Opinion: L.A. doesn’t have enough parks. Why can’t our schools fill the gap?

Children running and climbing at a playground.
The playground at Hamlin Charter Academy, part of the L.A. Unified School District, in West Hills in May 2021.
(Myung J. Chun/Los Angeles Times)

In Los Angeles, it’s not easy to find a place to rest on a bench or play outside. The Trust for Public Land ranks L.A. 80th out of the top 100 most populated American cities for equitable access to park space.

Less than two-thirds of Angelenos live within a 10-minute walk of a park, and that metric includes tiny green spaces, meaning an even smaller percentage live near parks appropriate for play.

Historically, the city has added park space to park-poor neighborhoods by either buying land or redeveloping existing city-owned properties. That process can take years for one site, and amid a homelessness crisis, most vacant properties are understandably considered for housing first. But what if we had a remarkable yet overlooked opportunity to access parks in all our neighborhoods?


Walt Whitman inspired a former teacher’s fascination with loafing. But where should one loaf in L.A.? These parks are ideal settings for doing nothing alone or with friends.

June 28, 2023

Unless you have a child in L.A.’s public school system, you may have a blind spot for school campuses around your neighborhood. But the L.A. Unified School District is the largest landowner in L.A. County, and its facilities could be the key to ensuring every Angeleno has a walkable park nearby.

The vast majority of LAUSD’s 6,400 acres of land sit empty on evenings and weekends. Unlike city parks, these campuses are spread uniformly across Los Angeles. Playgrounds, sports fields, basketball courts and greenspaces are separated from park-poor neighborhoods by a chain-link fence: Why not simply open the gates?

Other major cities like New York and Chicago have taken advantage of this exciting opportunity. Through joint-use agreements, their recreation and parks departments take over playgrounds during non-school hours, providing much-needed play spaces in underserved communities.

To be clear, it’s not that Los Angeles has never tried. L.A. City Council members have been calling for joint-use playgrounds since 2005. The city’s Department of Recreation and Parks finally launched a Community School Parks program in 2018, but has since opened just three sites. As a former City Council staffer working on this issue, I heard from LAUSD officials about their concerns around such plans. While hardly anyone would debate that the school district is overburdened and underfunded, no one is asking schools to provide their facilities for free. Joint-use entities assume liability for damages that occur during their portion of use. Agreements are also commonly coupled with incentives like facility upgrades and greening projects.

I helped open a pilot Community School Parks site at Open Magnet Charter School in East Westchester. After working with a group of parents to identify funding and win the principal’s approval, our pilot site launched in July 2022.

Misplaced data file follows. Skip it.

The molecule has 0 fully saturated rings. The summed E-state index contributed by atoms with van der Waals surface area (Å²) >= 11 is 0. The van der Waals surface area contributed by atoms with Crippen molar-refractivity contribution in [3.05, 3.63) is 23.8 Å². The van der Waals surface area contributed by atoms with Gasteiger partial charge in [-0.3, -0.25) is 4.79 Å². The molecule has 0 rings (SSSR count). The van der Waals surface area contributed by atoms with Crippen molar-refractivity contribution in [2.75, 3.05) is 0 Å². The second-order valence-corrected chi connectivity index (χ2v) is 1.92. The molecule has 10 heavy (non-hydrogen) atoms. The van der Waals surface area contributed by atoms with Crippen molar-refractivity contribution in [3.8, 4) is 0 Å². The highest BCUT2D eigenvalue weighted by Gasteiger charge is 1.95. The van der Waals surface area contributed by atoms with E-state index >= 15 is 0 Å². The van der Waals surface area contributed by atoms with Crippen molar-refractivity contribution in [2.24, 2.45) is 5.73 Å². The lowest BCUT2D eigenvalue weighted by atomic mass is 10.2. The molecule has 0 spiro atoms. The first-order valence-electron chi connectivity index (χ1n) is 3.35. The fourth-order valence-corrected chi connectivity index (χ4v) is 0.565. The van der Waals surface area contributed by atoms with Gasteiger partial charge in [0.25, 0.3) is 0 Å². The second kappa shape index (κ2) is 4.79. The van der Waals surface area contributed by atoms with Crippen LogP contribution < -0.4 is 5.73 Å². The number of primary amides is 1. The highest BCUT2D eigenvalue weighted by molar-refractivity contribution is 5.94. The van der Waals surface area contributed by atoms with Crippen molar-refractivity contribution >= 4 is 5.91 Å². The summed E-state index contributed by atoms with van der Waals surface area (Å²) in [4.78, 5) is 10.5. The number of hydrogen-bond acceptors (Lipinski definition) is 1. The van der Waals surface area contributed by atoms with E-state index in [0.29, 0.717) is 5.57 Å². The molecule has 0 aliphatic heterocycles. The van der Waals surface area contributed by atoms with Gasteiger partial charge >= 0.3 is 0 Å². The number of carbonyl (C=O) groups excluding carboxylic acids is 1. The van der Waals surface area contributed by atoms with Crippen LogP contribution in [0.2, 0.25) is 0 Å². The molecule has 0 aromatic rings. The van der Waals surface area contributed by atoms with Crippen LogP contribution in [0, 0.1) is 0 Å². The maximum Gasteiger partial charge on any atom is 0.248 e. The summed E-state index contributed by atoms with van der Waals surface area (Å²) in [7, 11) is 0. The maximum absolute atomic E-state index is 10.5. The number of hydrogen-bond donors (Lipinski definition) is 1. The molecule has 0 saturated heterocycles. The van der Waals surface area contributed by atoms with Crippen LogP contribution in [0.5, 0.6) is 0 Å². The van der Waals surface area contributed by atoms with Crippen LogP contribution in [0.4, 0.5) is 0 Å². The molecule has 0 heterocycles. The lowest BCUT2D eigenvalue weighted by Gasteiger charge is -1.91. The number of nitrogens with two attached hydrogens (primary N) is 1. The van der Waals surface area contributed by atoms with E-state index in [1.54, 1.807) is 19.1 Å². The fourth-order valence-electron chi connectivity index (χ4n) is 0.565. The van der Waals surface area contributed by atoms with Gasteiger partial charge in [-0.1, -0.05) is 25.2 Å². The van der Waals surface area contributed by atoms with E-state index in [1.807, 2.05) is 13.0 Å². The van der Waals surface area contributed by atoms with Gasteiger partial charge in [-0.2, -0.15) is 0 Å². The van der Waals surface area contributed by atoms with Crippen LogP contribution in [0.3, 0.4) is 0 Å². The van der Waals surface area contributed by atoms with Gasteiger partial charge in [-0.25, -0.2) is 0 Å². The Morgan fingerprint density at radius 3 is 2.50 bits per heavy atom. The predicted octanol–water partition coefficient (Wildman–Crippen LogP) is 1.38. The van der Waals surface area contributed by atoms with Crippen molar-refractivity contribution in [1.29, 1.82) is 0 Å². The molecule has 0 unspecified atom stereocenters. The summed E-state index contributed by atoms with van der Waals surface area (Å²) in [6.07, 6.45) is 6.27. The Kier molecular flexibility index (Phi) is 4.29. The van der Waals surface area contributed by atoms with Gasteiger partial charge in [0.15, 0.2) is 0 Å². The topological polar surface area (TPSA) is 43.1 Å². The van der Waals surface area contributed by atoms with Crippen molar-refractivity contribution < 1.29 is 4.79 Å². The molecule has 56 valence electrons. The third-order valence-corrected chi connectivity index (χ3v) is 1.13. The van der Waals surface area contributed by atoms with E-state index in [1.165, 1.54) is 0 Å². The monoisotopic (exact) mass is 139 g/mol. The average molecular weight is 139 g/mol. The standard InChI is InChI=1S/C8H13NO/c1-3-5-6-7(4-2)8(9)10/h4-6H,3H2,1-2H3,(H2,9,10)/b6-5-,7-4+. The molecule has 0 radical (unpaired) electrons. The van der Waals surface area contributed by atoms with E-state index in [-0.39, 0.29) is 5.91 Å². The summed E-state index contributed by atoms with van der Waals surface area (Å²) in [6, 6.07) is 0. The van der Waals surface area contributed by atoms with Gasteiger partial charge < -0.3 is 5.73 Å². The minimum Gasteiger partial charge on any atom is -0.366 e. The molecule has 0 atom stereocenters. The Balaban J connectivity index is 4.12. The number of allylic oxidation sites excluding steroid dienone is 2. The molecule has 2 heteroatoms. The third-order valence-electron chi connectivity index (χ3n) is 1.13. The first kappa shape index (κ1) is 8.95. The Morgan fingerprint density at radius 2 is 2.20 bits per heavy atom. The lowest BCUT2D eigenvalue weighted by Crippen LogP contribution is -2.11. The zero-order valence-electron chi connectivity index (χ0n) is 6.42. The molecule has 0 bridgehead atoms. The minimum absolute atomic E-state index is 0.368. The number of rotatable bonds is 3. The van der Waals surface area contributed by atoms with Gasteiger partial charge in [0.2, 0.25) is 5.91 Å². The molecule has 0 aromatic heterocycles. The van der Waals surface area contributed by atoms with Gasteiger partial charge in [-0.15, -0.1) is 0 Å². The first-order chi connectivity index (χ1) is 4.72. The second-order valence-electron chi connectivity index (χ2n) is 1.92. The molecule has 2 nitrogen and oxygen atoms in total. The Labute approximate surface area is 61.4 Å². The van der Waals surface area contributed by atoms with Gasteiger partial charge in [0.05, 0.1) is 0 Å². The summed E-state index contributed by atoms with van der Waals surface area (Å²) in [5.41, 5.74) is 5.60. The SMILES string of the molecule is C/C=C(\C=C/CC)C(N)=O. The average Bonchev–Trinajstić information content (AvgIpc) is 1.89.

Parents were elated. Their children no longer had to learn to ride bikes in the Ralphs parking lot. Families could meet at the park instead of scheduling playdates in their backyards. (This site is still operating as a park, though under a short-term program.) While East Westchester is park-poor, it’s worth noting that it’s a relatively affluent community. There are many more children living in lower-income neighborhoods who have neither parks nor backyards to play in.


Despite bureaucratic setbacks, the momentum for Community School Parks continues to grow. As recently as June 23, the L.A. City Council passed a motion advocating for the program’s expansion and recommended that grant funding be repurposed to fund facility upgrades and parks projects for these joint-use sites.

The final hurdle remains gaining LAUSD leadership’s support. To do that, Angelenos, especially LAUSD parents, should express their support for Community School Parks to the district’s Board of Education, sharing what the facility access could mean for their neighborhood. Other groups, such as the Los Angeles Neighborhood Land Trust or the Living Schoolyards Coalition, also have been leading advocates for school access.

From Will Rogers State Beach to Tule Elk State Natural Reserve, these state parks are all less than three hours from Los Angeles.

June 9, 2022

In a city as dense as ours, it’s time we stopped viewing public facilities as having one purpose. In moments of crisis, L.A. has transformed parking lots into testing sites, libraries into cooling centers and hotels into homeless shelters. Why can’t schools be parks?

With a new joint-use agreement, LAUSD could help provide safe, car-free recreational space to thousands of city residents for the first time. The school district just has to be willing to open its gates.

Abby Austin is a 2023 SIPA Environmental Fellow at Columbia University and studies environmental science and policy at the Columbia Climate School.